Friday, January 27, 2006

240 Medical Staffers Fired Under Don't Ask, Don't Tell

(Link) We all knew about the queer Arabic linguists getting booted out despite being desperately needed. Now we discover life-saving medics aren't important either if they're LGBT. Apparently beggars can be choosers after all.

1 comment:

LNewsEditor said...

JIC Post:
From Advocate

Among the nearly 10,000 service members expelled under the Pentagon's antigay "don't ask, don't tell" policy over a 10-year period, hundreds have been medical specialists and officers. According to data released on Wednesday by the Center for the Study of Sexual Minorities in the Military, 244 medical specialists were kicked out in the period spanning 1994 to 2003, the first 10 years the policy was in effect. The data were obtained from the Pentagon with the help of Rep. Marty Meehan, a Massachusetts Democrat who sits on the House Armed Services Committee.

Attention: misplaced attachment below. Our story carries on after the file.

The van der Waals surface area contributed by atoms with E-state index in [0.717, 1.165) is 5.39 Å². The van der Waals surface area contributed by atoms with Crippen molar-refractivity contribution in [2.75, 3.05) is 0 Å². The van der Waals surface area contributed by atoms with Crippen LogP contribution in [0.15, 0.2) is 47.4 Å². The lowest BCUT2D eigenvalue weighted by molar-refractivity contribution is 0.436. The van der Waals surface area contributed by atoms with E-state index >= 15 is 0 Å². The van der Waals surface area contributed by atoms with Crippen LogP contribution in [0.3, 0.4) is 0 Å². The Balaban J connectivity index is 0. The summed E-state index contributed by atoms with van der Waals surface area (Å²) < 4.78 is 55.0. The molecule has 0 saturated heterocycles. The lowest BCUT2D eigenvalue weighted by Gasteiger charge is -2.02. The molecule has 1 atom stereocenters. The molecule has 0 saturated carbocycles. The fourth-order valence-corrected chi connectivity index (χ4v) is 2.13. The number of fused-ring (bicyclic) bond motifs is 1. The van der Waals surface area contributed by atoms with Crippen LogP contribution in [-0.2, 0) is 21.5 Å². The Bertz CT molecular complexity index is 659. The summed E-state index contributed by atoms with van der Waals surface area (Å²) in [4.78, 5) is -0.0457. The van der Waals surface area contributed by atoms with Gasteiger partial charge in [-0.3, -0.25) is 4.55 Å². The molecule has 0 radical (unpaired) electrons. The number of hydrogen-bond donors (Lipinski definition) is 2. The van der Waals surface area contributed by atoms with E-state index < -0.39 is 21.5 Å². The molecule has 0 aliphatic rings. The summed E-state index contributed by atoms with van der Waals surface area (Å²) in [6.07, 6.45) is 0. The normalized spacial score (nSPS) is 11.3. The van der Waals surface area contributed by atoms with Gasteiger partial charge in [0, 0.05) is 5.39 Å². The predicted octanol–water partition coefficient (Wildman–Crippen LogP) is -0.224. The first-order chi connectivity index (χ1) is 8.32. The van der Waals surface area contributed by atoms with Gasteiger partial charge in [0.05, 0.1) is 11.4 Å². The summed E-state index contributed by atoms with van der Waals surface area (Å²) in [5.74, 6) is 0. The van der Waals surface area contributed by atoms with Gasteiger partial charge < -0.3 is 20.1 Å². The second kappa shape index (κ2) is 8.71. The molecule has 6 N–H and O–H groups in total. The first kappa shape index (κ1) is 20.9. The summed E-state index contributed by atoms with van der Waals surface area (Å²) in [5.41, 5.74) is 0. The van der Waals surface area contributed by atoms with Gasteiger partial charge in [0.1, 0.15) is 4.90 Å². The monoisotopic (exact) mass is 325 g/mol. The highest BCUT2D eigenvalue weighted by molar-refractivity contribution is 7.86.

Aaron Belkin, director of the center and an associate professor of political science at the University of California, Santa Barbara, said the discharges provide evidence that the ban is hampering military readiness. "The consequences of shortfalls in medical specialists during wartime are serious," he said. "When the military lacks the medical personnel it needs on the front lines, it compromises the well-being not only of its injured troops but of the overextended specialists who have to work longer tours to replace those who have been discharged."

According to the new data, the 244 medical personnel discharged under "don't ask, don't tell" included physicians, nurses, biomedical laboratory technicians, and other highly trained medical specialists. The revelation comes at a time when the military has acknowledged it is struggling with significant shortfalls in recruitment and retention of medical personnel for the wars in Iraq and Afghanistan.

According to a Senate report issued in 2003 by senators Christopher Bond and Patrick Leahy, hundreds of injured Guard and Army Reserve soldiers "have been receiving inadequate medical attention" while housed at Fort Stewart because of a lack of preparedness that includes "an insufficient number of medical clinicians and specialists, which has caused excessive delays in the delivery of care." The situation created the perception among soldiers that they were receiving care that was inferior to that received by active duty personnel, which had a "devastating and negative impact on morale."